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Nadratowski v. Mortgage Electronic Registration Systems

United States District Court, E.D. Michigan, Southern Division

February 9, 2015



NANCY G. EDMUNDS, District Judge.

Plaintiff's suit arises out of the foreclosure of residential property located at 21144 Sherman Avenue, Southfield, Michigan 48304 (the "Property") initiated by U.S. Bank, N.A., as Trustee for Citigroup Mortgage Loan Trust, Inc., Asset-Backed Pass-Through Certificates, Series 2006-WMC1 ("U.S. Bank"). Plaintiff alleges that U.S. Bank: (1) violated Michigan's foreclosure by advertisement statute, Mich. Comp. Laws § 600.3201 et seq., (2) breached a contract with Plaintiff, and (3) fraudulently represented the availability of a loan modification. Plaintiff seeks relief in the form of a judgment setting aside the sheriff's sale and ordering a loan modification.

Currently before the Court is Defendants' motion to dismiss Plaintiff's complaint. (Dkt. #2). For the reasons stated below, the Court GRANTS Defendants' motion.


On September 22, 2005, Plaintiff entered into a mortgage transaction with WMC Mortgage Corporation (the "Lender"). (Def.s' Mot. Ex. A). Plaintiff granted the Lender a mortgage on the Property in the amount of $86, 700 (the "Mortgage") to secure his loan. Id. The Mortgage named Mortgage Electronic Registration Systems, Inc. ("MERS") as nominee for the Lender and its' successors and assigns. Id. On August 24, 2011, MERS assigned the Mortgage to U.S. Bank. (Def.s' Mot. Ex. B).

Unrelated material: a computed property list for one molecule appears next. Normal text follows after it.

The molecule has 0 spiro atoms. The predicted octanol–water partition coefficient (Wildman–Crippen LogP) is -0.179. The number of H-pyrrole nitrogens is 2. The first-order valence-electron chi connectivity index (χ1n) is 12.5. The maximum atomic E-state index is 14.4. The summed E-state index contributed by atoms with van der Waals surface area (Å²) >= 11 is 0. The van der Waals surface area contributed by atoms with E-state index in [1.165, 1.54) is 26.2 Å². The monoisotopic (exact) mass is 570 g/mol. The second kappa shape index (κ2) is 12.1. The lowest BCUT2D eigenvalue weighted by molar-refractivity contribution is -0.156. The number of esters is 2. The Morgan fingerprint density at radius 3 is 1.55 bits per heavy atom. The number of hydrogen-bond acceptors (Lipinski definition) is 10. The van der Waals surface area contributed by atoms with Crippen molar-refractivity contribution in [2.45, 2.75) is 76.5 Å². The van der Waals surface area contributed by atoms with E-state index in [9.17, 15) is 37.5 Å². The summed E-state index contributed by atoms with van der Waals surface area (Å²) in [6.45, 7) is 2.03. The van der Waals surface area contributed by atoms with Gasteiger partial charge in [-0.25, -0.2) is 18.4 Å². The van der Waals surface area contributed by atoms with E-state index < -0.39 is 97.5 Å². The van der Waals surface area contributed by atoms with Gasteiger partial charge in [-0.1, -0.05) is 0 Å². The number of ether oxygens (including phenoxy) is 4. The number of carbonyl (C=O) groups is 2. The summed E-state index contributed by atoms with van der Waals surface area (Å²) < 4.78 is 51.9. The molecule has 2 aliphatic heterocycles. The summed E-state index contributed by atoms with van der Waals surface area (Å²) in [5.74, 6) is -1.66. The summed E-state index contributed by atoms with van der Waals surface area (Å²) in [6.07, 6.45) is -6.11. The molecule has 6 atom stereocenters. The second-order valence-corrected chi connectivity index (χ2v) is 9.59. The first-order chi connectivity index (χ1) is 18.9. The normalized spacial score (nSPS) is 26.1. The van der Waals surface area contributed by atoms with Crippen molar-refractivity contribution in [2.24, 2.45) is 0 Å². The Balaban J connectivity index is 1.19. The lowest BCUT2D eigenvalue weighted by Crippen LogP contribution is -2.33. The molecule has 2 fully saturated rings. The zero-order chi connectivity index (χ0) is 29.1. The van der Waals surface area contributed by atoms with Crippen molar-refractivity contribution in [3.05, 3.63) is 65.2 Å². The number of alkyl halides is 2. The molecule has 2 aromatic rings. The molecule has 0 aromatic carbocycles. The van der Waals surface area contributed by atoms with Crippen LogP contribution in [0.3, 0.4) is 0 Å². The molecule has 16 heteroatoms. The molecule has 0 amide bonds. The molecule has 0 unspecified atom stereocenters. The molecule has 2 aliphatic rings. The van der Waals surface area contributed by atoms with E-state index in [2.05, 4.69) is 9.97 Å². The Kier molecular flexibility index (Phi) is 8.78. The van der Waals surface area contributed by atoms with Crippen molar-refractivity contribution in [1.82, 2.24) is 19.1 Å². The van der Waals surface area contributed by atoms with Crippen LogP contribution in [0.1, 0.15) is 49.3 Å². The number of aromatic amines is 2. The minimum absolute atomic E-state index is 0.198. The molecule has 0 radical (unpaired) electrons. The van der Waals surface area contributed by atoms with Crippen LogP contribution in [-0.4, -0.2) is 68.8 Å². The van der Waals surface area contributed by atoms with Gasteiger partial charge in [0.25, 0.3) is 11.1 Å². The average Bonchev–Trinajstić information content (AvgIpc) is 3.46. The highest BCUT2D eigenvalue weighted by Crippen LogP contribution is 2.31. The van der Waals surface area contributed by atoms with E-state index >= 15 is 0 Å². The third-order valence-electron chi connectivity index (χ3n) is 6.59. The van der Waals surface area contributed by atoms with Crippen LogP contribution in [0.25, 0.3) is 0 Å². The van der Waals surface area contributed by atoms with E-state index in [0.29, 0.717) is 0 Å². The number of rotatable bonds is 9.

At some point, Plaintiff failed to make payments on his loan. According to the complaint, "Plaintiff attempted to avoid foreclosure of the Mortgage by requesting loss mitigation alternatives from [U.S. Bank], including requests for loan modification and mortgage financial assistance." (Compl. ¶ 19). U.S. Bank eventually declined the loan modification request and proceeded with the foreclosure process. On October 7, 2014, the Property was sold at a sheriff's sale. (Def.s' Mot. p. 2).

On October 17, 2014, Defendants removed this case from the Circuit Court of Oakland County to this Court on the basis of diversity jurisdiction. In the complaint, Plaintiff alleges that U.S. Bank made material misrepresentations and breached a contract concerning the availability of a loan modification. Plaintiff also maintains that the foreclosure notice violated the Michigan foreclosure statute. On October 24, 2014, Defendants filed a motion to dismiss Plaintiff's complaint. Plaintiff submitted his untimely response on December 2, 2014.


A. Motion to Dismiss Pursuant to Fed.R.Civ.P. 12(b)(6)